Taken together, the essays gathered here together with a response to them do not provide us with a comprehensive definition of the idea of text in Buddhism, but they do help us to see that any future concept of text that is developed will not be adequate if it does not help us to understand the various ways that texts were able to mean so much, to so many, and so deeply. The articles also help us to appreciate just how critical it is for us in Buddhist Studies, as a community of inquiry in the Humanities, to develop more adequate understandings of the very idea of text in Buddhism and they help us to appreciate just how important a task it is for us to undertake collectively. Taken together, they remind us that to address the idea of text, those of us concerned with the study of Buddhist lifeworlds will benefit from learning from our colleagues in adjacent fields in the Humanities; history and philology, of course, but also literary studies, ethnographic studies, and art history. They are clearly worthy of the traditional description of the Buddha’s teaching as leading onwards to a good place (opanayika): their collective accomplishment is that they help us to see a way onwards to a better place for Buddhist Studies.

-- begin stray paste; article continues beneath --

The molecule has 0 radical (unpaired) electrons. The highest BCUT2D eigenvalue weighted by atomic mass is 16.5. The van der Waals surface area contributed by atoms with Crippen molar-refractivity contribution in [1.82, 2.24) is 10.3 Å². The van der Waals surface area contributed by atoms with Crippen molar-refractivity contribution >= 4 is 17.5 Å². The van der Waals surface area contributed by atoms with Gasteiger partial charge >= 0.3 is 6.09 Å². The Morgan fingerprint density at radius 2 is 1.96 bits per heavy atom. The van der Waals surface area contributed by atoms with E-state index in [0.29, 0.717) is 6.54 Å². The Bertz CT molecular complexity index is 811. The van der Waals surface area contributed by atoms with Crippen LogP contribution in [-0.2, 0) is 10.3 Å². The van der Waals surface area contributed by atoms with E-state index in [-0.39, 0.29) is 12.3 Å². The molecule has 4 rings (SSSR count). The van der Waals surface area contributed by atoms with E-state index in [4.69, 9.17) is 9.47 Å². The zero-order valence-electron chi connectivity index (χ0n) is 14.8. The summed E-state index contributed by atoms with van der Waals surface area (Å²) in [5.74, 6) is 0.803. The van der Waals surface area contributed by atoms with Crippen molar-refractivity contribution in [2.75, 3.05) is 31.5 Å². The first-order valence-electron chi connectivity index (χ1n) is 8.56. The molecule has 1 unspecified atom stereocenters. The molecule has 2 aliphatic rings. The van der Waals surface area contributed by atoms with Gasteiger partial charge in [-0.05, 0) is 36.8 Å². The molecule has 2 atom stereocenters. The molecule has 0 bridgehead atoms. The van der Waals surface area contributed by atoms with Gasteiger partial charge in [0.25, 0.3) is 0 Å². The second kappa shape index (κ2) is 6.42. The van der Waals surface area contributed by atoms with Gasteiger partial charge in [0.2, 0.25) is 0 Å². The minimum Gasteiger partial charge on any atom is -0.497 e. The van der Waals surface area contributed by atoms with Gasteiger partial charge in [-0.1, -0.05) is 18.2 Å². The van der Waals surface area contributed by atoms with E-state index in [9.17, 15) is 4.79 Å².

** On behalf of all authors, the corresponding author states that there is no conflict of interest.